An affordable AV receiver is always a good option to consider, so Yamaha RX-A780 vs Yamaha RX-V475 comparison definitely makes sense.
A significant difference between the receivers in the number of channels, Yamaha RX-A780 has 7.2 versus 5.1 for Yamaha RX-V475. Regarding power, then RX-A780 has such a W/Ohm ratio - 95/8, 160/4 when RX-V475 has a power of 80/6. The THD is 0.06% for the RX-A780 but 0.09% for the RX-V475.
Characteristics of digital to analog converter (DAC) are different, Burr-Brown 384 KHz/32-bit for RX-A780 and Burr-Brown 192 KHz/24-bit for the RX-V475. Only the RX-A780 supports Bi-amping feature. Each of the AV receivers can transmit an audio signal directly to the amplifier and bypasses any DSP processing. Rivals from our review have Bluetooth support. The Yamaha RX-A780 has support for AirPlay, AirPlay 2, and its competitor in our comparison - AirPlay. Spotify can be used on each receiver. Compared AV receivers retain the quality of 4K/60Hz signal when transmitting from a source to a TV or projector. HDMI signal transmission in standby mode is implemented in each of the devices. The RX-A780 can scale the input HDMI signal, unlike the RX-V475. Dolby Vision technology found support only on the RX-A780.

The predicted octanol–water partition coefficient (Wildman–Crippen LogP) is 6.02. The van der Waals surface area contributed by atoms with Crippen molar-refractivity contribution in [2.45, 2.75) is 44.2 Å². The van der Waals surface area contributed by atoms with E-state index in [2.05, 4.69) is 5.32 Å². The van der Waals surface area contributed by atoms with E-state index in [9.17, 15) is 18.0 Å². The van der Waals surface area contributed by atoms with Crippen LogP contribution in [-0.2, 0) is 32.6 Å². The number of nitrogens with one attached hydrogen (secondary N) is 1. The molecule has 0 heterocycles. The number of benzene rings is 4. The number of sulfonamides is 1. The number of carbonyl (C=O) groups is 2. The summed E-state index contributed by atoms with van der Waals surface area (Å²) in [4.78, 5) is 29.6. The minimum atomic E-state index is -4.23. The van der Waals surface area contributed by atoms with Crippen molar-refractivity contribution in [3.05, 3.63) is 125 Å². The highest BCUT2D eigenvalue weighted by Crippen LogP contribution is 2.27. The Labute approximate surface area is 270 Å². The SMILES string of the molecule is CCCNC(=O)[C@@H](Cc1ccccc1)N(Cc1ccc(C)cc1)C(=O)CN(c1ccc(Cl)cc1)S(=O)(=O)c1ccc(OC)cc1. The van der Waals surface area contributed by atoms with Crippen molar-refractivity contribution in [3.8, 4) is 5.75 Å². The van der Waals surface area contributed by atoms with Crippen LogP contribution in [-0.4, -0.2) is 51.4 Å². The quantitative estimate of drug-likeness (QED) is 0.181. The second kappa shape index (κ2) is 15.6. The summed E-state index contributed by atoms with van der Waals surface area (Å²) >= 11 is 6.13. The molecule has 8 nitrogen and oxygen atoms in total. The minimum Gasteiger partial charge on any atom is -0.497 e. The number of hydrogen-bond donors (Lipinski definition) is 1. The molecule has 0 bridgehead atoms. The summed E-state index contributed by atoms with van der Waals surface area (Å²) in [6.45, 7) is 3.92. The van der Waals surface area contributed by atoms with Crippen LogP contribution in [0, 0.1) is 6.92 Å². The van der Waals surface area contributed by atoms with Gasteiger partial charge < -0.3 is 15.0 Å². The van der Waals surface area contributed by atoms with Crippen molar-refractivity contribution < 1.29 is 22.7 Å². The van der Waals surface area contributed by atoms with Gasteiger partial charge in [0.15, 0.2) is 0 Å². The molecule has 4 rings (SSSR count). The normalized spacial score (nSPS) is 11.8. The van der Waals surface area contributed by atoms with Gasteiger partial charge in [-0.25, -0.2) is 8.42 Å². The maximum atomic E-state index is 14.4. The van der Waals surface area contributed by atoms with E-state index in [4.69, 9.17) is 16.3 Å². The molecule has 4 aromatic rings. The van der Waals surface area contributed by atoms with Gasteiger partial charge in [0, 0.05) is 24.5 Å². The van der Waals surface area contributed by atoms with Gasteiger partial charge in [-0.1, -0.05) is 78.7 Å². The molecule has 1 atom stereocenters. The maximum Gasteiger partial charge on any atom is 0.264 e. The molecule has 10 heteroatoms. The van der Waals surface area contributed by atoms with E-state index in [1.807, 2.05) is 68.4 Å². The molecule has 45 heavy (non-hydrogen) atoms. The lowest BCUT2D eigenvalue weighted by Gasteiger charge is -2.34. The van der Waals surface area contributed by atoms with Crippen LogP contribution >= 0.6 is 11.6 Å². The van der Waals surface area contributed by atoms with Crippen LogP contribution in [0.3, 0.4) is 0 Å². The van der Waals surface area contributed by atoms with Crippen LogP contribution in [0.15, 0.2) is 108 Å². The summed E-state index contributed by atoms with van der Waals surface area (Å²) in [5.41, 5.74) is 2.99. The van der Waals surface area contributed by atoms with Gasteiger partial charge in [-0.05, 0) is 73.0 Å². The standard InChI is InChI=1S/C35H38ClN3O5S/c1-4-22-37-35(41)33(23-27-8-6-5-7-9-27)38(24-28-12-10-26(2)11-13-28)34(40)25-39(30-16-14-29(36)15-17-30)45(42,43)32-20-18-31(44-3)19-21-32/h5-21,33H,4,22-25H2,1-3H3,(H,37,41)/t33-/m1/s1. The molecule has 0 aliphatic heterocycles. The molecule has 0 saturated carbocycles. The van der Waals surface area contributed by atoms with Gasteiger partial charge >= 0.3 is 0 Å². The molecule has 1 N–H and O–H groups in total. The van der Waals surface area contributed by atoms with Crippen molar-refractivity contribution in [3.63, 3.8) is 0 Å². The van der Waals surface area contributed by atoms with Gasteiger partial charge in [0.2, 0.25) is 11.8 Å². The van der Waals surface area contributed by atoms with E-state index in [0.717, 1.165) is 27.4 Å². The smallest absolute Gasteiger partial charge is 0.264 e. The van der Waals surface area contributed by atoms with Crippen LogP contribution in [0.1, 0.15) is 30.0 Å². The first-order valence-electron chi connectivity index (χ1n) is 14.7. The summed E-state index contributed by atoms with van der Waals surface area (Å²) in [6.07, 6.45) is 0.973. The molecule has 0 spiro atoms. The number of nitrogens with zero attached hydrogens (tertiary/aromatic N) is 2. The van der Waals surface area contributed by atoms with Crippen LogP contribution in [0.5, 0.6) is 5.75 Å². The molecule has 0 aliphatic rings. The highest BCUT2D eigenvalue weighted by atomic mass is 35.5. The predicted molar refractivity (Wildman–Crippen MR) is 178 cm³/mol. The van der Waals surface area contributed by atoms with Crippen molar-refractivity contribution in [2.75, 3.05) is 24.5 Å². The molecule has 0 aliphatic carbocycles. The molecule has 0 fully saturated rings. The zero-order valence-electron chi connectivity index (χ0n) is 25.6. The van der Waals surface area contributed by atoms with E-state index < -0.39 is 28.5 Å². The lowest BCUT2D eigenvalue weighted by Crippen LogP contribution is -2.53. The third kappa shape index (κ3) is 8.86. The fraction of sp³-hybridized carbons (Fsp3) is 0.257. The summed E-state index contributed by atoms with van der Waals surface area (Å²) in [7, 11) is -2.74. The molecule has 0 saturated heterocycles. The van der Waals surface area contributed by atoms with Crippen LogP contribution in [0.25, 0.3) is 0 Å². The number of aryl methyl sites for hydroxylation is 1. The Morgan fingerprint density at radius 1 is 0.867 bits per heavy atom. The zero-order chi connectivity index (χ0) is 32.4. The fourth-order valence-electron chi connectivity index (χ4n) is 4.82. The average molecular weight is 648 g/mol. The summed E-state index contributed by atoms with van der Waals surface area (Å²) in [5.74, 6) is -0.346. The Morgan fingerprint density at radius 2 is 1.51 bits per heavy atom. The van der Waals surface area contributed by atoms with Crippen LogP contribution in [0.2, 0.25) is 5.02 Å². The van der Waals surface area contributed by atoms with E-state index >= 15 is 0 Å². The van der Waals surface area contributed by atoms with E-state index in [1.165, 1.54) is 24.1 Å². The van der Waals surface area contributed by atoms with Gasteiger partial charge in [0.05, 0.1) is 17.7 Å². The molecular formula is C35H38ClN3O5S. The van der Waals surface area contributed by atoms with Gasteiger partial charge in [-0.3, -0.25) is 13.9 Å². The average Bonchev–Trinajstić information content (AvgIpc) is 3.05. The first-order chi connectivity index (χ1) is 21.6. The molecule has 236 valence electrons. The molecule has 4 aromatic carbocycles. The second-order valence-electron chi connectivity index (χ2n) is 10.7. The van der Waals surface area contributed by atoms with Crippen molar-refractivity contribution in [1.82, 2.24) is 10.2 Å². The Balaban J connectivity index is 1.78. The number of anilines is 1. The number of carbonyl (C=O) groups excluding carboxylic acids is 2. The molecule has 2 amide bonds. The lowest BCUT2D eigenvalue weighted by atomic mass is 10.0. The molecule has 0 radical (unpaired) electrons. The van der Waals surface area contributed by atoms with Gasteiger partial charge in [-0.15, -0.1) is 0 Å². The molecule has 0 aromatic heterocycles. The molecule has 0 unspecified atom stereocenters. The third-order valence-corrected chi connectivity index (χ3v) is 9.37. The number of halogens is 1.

The Yamaha RX-A780 has 7/2 HDMI inputs/outputs versus 5/1 HDMI connectors of the Yamaha RX-V475. The HDMI Audio Return Channel (ARC) feature supports both devices. The HDMI eARC is available only on the RX-A780. The Consumer Electronics Control (CEC) feature is present in most modern AV receivers and the models in our comparison are no exception. The RX-A780 supports the protection of digital content of the standard HDCP 2.3, versus HDCP 2.2 in the RX-V475. The RX-A780 has a built-in phono stage for connecting a vinyl player. It is also worth noting that the ECO mode is presented in each of the receivers. The setup assistant will help you configure Yamaha RX-A780.
Only the RX-A780 has a Dolby Atmos multichannel audio format support. A surround technology DTS:X is supported only by the RX-A780.